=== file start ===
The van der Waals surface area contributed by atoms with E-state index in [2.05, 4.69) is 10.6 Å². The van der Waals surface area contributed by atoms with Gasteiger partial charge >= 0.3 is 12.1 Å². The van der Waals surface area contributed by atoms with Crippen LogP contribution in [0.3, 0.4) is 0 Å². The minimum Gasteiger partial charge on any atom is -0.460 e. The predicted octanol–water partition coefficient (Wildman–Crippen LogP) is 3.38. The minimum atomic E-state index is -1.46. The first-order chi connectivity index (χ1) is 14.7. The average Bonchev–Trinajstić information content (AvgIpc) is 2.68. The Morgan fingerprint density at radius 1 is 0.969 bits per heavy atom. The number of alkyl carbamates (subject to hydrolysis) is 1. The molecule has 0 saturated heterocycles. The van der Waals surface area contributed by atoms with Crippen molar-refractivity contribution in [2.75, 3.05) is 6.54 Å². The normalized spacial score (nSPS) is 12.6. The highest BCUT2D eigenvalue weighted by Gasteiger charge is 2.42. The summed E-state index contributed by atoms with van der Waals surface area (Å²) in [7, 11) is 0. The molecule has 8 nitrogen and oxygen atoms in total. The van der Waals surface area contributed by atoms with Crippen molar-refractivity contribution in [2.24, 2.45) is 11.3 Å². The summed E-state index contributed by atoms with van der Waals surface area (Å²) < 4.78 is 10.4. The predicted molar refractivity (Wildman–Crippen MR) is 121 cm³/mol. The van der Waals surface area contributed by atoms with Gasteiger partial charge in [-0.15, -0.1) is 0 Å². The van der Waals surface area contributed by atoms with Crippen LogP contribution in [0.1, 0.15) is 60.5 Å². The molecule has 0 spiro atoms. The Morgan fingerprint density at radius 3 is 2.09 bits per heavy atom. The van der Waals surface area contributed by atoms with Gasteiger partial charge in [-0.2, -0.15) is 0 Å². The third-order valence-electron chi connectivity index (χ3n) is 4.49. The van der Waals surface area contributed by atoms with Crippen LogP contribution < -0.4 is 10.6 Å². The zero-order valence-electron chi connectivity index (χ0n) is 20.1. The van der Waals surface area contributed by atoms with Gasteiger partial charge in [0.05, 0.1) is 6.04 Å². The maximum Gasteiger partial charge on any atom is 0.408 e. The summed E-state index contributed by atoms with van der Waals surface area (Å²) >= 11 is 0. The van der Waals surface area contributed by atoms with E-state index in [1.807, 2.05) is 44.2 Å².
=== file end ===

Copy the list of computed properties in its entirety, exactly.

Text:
The van der Waals surface area contributed by atoms with E-state index in [2.05, 4.69) is 10.6 Å². The van der Waals surface area contributed by atoms with Gasteiger partial charge >= 0.3 is 12.1 Å². The van der Waals surface area contributed by atoms with Crippen LogP contribution in [0.3, 0.4) is 0 Å². The minimum Gasteiger partial charge on any atom is -0.460 e. The predicted octanol–water partition coefficient (Wildman–Crippen LogP) is 3.38. The minimum atomic E-state index is -1.46. The first-order chi connectivity index (χ1) is 14.7. The average Bonchev–Trinajstić information content (AvgIpc) is 2.68. The Morgan fingerprint density at radius 1 is 0.969 bits per heavy atom. The number of alkyl carbamates (subject to hydrolysis) is 1. The molecule has 0 saturated heterocycles. The van der Waals surface area contributed by atoms with Crippen molar-refractivity contribution in [2.75, 3.05) is 6.54 Å². The normalized spacial score (nSPS) is 12.6. The highest BCUT2D eigenvalue weighted by Gasteiger charge is 2.42. The summed E-state index contributed by atoms with van der Waals surface area (Å²) in [7, 11) is 0. The molecule has 8 nitrogen and oxygen atoms in total. The van der Waals surface area contributed by atoms with Crippen molar-refractivity contribution in [2.24, 2.45) is 11.3 Å². The summed E-state index contributed by atoms with van der Waals surface area (Å²) < 4.78 is 10.4. The predicted molar refractivity (Wildman–Crippen MR) is 121 cm³/mol. The van der Waals surface area contributed by atoms with Gasteiger partial charge in [-0.15, -0.1) is 0 Å². The van der Waals surface area contributed by atoms with Crippen LogP contribution in [0.1, 0.15) is 60.5 Å². The molecule has 0 spiro atoms. The Morgan fingerprint density at radius 3 is 2.09 bits per heavy atom. The van der Waals surface area contributed by atoms with Gasteiger partial charge in [-0.2, -0.15) is 0 Å². The third-order valence-electron chi connectivity index (χ3n) is 4.49. The van der Waals surface area contributed by atoms with Crippen LogP contribution < -0.4 is 10.6 Å². The zero-order valence-electron chi connectivity index (χ0n) is 20.1. The van der Waals surface area contributed by atoms with Gasteiger partial charge in [0.05, 0.1) is 6.04 Å². The maximum Gasteiger partial charge on any atom is 0.408 e. The summed E-state index contributed by atoms with van der Waals surface area (Å²) >= 11 is 0. The van der Waals surface area contributed by atoms with E-state index in [1.807, 2.05) is 44.2 Å².